The American Diabetes Association still says “Experts feel that anyone with diabetes can benefit from checking their blood glucose.” But they only recommend blood glucose checks if you have diabetes and are:
• taking insulin or diabetes pills
• on intensive insulin therapy
• pregnant
• having a hard time controlling your blood glucose levels
• having severe low blood glucose levels or ketones from high blood glucose levels
• having low blood glucose levels without the usual warning signs

Diabetes experts see the severe, complicated cases and have a different perspective from that of the family physician seeing mostly mild and uncomplicated cases. An article in American Family Physician said

Except in patients taking multiple insulin injections, home monitoring of blood glucose levels has questionable utility, especially in relatively well-controlled patients. Its use should be tailored to the needs of the individual patient.

An editorial in the BMJ pointed out that

Home blood glucose monitoring is a big business. The main profit for the manufacturing industry comes from the blood glucose testing strips. Some £90m was spent on testing strips in the United Kingdom in 2001, 40% more than was spent on oral hypoglycaemic agents.2 New types of meters are usually not subject to the same rigorous evaluation of cost effectiveness, compared with existing models, as new pharmaceutical agents are.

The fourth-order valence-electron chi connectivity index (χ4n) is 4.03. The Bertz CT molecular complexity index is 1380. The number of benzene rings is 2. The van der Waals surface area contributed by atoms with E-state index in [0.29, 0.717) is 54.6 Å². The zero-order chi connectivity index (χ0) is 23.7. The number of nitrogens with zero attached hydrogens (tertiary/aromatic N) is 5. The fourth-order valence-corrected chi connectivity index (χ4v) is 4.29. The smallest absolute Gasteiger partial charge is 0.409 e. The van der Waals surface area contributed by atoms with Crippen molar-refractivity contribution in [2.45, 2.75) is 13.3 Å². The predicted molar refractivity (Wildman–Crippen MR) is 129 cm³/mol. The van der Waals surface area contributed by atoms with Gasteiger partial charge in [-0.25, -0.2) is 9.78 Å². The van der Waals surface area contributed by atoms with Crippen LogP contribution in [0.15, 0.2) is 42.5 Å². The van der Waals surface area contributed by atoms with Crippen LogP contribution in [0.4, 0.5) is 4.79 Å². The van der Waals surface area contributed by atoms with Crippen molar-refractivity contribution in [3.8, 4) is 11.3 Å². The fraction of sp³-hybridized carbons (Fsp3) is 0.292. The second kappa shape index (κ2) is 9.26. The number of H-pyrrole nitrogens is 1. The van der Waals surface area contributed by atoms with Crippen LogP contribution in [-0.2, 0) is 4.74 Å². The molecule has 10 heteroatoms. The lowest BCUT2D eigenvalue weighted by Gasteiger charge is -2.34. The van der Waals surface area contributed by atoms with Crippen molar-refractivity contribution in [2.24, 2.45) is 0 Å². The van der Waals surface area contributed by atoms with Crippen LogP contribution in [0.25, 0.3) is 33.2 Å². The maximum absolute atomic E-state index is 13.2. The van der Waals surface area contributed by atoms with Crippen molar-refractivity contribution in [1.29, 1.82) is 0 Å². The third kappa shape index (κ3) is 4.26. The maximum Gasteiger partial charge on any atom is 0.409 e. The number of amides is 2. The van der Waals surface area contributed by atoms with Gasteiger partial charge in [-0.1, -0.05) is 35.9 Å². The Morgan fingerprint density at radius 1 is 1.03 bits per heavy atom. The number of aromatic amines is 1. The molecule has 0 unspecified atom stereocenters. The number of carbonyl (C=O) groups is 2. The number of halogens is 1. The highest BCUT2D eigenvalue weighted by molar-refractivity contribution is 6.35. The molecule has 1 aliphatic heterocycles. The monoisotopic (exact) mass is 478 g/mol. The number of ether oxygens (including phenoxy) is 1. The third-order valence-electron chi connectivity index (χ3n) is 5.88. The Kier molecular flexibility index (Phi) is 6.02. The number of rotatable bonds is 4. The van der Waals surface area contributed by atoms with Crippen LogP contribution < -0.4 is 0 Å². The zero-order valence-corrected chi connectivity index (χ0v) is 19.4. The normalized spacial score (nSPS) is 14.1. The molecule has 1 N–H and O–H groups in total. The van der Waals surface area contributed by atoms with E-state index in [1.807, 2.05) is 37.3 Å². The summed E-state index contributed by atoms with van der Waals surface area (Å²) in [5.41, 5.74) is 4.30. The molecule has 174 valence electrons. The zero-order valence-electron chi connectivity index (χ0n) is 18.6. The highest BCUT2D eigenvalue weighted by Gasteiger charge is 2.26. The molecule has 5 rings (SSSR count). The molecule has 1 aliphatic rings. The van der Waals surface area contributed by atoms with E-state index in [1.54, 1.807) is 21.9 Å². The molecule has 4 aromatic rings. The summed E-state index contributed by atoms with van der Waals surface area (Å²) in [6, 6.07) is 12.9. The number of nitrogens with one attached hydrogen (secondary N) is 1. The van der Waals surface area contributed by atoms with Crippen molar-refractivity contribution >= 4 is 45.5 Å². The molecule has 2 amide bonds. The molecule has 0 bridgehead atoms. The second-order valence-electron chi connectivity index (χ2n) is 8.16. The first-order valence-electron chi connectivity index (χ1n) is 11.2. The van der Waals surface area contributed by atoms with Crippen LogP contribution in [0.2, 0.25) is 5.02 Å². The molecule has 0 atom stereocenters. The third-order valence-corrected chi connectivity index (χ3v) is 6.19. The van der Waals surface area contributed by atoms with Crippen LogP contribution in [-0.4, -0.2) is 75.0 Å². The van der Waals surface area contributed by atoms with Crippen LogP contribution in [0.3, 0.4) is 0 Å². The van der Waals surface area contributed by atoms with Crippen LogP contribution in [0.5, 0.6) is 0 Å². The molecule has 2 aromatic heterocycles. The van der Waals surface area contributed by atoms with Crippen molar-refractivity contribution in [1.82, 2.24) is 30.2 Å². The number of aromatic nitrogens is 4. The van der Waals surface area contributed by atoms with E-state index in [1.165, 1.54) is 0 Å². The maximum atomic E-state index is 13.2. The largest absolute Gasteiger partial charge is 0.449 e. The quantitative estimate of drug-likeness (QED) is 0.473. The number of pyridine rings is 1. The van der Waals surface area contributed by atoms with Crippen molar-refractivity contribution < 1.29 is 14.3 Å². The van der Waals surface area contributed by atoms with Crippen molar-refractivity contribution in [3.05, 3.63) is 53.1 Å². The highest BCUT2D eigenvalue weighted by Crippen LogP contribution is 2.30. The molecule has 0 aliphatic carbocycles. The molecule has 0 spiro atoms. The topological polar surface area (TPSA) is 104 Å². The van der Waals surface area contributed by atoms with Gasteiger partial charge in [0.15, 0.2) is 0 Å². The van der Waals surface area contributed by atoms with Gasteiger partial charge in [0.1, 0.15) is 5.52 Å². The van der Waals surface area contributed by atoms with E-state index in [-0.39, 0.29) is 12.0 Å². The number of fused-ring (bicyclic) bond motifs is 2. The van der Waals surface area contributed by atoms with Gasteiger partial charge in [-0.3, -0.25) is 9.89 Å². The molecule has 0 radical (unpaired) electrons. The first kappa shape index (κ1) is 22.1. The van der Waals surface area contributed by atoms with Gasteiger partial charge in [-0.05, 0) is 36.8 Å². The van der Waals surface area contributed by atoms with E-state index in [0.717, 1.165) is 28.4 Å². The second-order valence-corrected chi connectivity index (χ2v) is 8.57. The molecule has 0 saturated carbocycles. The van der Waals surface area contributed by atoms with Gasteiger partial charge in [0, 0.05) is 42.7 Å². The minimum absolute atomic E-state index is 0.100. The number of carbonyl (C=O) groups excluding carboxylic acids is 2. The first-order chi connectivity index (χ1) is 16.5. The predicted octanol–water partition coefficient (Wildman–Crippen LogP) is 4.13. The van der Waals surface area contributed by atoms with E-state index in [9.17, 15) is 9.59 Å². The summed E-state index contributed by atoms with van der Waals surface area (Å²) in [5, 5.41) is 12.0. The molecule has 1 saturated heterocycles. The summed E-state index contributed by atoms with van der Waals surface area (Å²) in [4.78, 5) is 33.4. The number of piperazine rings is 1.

If the scientific evidence supporting the role of home blood glucose monitoring in type 2 diabetes was subject to the same critical evaluation that is applied to new pharmaceutical agents, then it would perhaps not have been approved for use by patients.


Home glucose monitoring in type 2 diabetes is not justified by the evidence. It does not improve outcome, it is expensive, and it may decrease the quality of life of patients.

Common sense suggested monitoring should improve outcome. We had assumed it would work. Scientists thought to question that assumption. The found a way to test that assumption. New evidence showed that it was a false assumption. In response to that evidence, the practice is now being abandoned. This is how science is supposed to work. Another small triumph for science-based medicine.

Posted in: Clinical Trials, Science and Medicine

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18 thoughts on “Re-evaluating Home Monitoring for Diabetes: Science-Based Medicine at Work

  1. storkdok says:

    My mother, a type 2 diabetic, says that the monitoring at home is depressing. She is pretty well controlled. I am going to send her this study to discuss with her doctor. I hope there will be more studies to see if there is replication confirming this finding. It would be great if she could stop doing so much monitoring in the future.

  2. daedalus2u says: